Neo’s baffling awakening {and much of the kung fu action} is less satisfying than the first time around. Yet the picture is no less enjoyable, in my honest opinion. Neil Patrick Harris’ “The Analyst” is the sentient program and master propagandist behind this newfangled Matrix. In his modernized method of control, it is less 1984 fascism/sadism (the old Agent way) and more Brave New World neoliberal capitalism/hedonism. Not “humanity needs to be controlled through force” — but “humanity wants to be controlled with treats.”

The new Matrix is supremely effective for the machines. Not just for keeping Neo and Trinity in check, but for the whole human population of tech x media-addicted End of History’ed “Last Men” (think about how much the world has changed over these last 20 years, from 1999-era internet to 2021).

The film goes from there, with the “Resurrections” clearly for Neo and Trinity and their empowering love story.

I enjoyed it, it’s a worthy epitaph to the saga in my eyes. Concepts introduced and played with in the previous films play a major role in the story: the existence of many less-than-perfect iterations to the Matrix / Man’s coexistence with the machines / sentient machines that cooperate with humanity / the Matrix as a preferred alternative for some / the machine vs. man conflict — and the Matrix itself — as a necessary component of human existence on Earth for the foreseeable future.

Saliently, in the film’s ending, the Matrix is still not destroyed. Humanity is not free. A peaceful coexistence with the machines and their sentient programs is in progress. But it’s only possible from the lovely power that Neo and Trinity, reunited, wield together. They are destined to defend and reshape humanity’s role {and their subjugation} within the Matrix from there.

The Matrix may not be destroyed — but Neo and Trinity are together, in love, and are given a second chance at a life together, including some agency over how the Matrix is designed… How can you not love that ending for them? For the saga ❤️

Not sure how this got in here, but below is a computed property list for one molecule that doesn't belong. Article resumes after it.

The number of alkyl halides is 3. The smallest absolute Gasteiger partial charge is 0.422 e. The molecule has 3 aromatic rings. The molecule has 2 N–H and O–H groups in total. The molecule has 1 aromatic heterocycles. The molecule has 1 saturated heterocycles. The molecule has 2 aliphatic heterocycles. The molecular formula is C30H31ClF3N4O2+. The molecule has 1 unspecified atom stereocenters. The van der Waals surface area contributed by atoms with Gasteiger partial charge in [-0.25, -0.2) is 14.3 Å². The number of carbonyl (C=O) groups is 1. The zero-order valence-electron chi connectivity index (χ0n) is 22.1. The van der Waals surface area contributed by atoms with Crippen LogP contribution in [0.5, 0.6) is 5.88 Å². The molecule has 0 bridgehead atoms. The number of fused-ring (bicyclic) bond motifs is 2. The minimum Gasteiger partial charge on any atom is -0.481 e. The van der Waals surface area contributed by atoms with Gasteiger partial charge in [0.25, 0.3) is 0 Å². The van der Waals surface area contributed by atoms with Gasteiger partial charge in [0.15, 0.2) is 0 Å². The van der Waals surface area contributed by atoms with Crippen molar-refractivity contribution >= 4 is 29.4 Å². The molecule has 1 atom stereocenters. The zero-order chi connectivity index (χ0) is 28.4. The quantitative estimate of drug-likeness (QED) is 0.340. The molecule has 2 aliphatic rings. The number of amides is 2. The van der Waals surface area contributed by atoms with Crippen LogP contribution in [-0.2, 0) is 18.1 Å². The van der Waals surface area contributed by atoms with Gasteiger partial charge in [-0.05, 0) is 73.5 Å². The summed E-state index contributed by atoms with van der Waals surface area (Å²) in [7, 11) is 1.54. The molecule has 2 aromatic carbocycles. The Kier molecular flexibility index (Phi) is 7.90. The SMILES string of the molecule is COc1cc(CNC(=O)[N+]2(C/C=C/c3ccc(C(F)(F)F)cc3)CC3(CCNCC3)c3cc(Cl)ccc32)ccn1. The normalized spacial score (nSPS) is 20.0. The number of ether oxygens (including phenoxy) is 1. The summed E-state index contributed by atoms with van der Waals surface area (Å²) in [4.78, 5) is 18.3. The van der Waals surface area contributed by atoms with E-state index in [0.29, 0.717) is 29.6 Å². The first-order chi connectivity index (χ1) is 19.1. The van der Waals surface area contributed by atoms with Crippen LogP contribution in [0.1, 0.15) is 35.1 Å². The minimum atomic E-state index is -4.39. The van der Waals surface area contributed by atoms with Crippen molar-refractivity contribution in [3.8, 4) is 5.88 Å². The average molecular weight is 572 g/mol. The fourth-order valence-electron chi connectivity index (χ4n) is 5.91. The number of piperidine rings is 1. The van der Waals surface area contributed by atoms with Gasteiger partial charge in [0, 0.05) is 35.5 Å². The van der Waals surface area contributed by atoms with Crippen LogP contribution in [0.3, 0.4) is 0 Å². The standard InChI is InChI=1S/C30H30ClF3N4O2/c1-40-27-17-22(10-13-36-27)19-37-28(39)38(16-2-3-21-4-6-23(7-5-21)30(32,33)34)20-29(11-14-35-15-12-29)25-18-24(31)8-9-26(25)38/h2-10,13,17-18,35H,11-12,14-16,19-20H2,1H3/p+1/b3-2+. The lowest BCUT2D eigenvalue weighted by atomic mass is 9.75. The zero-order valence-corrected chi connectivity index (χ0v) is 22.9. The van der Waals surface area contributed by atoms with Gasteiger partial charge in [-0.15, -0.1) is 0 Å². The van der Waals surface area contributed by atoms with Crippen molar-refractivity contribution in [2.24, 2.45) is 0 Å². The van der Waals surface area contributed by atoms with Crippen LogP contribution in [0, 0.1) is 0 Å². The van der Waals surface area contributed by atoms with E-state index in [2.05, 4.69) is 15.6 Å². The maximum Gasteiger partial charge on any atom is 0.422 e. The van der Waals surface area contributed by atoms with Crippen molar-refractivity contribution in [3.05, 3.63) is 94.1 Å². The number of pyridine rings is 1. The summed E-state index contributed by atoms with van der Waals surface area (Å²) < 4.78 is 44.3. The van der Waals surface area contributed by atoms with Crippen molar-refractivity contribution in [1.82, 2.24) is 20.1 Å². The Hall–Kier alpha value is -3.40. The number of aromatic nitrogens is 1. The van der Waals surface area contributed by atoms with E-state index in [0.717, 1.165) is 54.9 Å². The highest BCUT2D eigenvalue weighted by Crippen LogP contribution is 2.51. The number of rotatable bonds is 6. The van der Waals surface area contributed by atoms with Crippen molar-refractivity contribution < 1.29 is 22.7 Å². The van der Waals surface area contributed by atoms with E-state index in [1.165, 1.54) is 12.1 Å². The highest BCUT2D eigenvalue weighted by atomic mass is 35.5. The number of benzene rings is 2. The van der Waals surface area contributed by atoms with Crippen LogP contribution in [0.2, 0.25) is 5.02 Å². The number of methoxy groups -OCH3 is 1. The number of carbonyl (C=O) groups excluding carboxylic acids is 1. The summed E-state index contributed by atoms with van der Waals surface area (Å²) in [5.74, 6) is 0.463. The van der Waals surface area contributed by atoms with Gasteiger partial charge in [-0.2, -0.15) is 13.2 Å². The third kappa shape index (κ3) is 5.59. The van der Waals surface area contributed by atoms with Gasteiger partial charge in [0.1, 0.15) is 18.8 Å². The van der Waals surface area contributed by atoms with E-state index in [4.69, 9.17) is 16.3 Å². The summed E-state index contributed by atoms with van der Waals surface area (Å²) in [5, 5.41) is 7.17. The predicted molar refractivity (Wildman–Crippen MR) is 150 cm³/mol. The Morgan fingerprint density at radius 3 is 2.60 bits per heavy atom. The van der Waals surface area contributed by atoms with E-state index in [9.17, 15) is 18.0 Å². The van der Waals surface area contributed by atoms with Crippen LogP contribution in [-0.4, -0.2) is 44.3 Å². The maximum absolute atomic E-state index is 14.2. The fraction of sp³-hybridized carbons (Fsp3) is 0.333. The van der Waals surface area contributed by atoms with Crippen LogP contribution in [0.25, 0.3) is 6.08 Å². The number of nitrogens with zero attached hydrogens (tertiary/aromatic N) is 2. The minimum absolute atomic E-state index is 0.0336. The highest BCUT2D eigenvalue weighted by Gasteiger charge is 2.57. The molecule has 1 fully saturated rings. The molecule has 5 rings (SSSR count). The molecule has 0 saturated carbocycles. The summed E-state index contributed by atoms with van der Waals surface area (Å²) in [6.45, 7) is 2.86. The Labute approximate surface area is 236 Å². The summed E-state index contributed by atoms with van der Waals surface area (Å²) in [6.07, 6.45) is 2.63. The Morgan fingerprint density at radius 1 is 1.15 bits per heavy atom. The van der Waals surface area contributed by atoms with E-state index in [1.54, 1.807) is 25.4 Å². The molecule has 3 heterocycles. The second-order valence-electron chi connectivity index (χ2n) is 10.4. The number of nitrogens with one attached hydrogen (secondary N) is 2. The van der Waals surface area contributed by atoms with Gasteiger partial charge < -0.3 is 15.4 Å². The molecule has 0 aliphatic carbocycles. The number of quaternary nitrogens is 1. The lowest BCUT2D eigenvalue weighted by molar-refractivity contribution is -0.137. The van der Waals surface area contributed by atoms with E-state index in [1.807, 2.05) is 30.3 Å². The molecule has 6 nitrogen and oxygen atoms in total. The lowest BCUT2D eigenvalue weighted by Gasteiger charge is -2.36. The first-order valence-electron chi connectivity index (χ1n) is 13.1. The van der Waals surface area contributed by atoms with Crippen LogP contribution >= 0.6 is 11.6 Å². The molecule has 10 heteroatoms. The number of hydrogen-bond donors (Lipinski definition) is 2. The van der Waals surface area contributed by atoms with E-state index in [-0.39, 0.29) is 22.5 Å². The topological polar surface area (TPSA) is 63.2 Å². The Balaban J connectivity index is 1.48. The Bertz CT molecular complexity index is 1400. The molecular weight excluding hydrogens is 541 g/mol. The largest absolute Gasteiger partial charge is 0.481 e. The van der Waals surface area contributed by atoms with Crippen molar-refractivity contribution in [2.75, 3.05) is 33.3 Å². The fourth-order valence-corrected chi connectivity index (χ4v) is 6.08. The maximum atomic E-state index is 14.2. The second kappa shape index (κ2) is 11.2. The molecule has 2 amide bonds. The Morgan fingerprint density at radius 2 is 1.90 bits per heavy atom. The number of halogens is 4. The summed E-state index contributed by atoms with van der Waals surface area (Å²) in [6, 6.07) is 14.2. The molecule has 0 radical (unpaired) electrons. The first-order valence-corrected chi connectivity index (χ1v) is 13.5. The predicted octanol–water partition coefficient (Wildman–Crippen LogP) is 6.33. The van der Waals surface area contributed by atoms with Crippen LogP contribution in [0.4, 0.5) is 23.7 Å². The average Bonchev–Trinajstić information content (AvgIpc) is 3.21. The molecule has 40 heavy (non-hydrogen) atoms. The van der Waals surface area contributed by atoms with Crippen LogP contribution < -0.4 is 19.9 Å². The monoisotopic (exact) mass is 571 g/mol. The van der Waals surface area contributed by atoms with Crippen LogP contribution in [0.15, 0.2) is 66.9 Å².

“I remember this… I remember us.”


One last word, my epilogue, on what the Matrix may mean.

A pair of scenes from the original 1999 film, paired with the meaning of the ending of 2021’s Resurrections has me in a contemplation.

When Trinity first contacts Neo via cryptic green and black chat on his monitor, she tells him:

“The Matrix has you.

On some deep, primordial level, he knows the faceless text is correct. Neo is currently living in a reality that is less than real.

Later, when Neo is back in the Matrix for the first time since his harrowing escape and physical recovery from its hellish biomechanical hold upon him, they are on their way to see The Oracle. With his stylishly dressed companions, his ‘normal’ hair returned while passing by the normalcy of his old city streets, the layered unreality of his position lands anew.

Neo gazes out the window in silent amazement, soon points out a noodle shop he would go to. With a somber tone, he says, “God… I used to eat there. Really good noodles… I have these memories from my life. None of them happened. What does that mean?”

Trinity responds instantly, confidently, “The Matrix cannot tell you who you are.”

If the Matrix {broadly, technology}, is here to stay {and it is}, and it *has* some of us {it most definitely does}, then we must take solace in that simple fact which bears repeating:

The Matrix cannot tell you who you are.

Circumstances, our past, the role that we sometimes must play in this reality — they cannot tell us who we are. Only we, and those we love, can do that. ~

“He is … The One.”
They are The Two.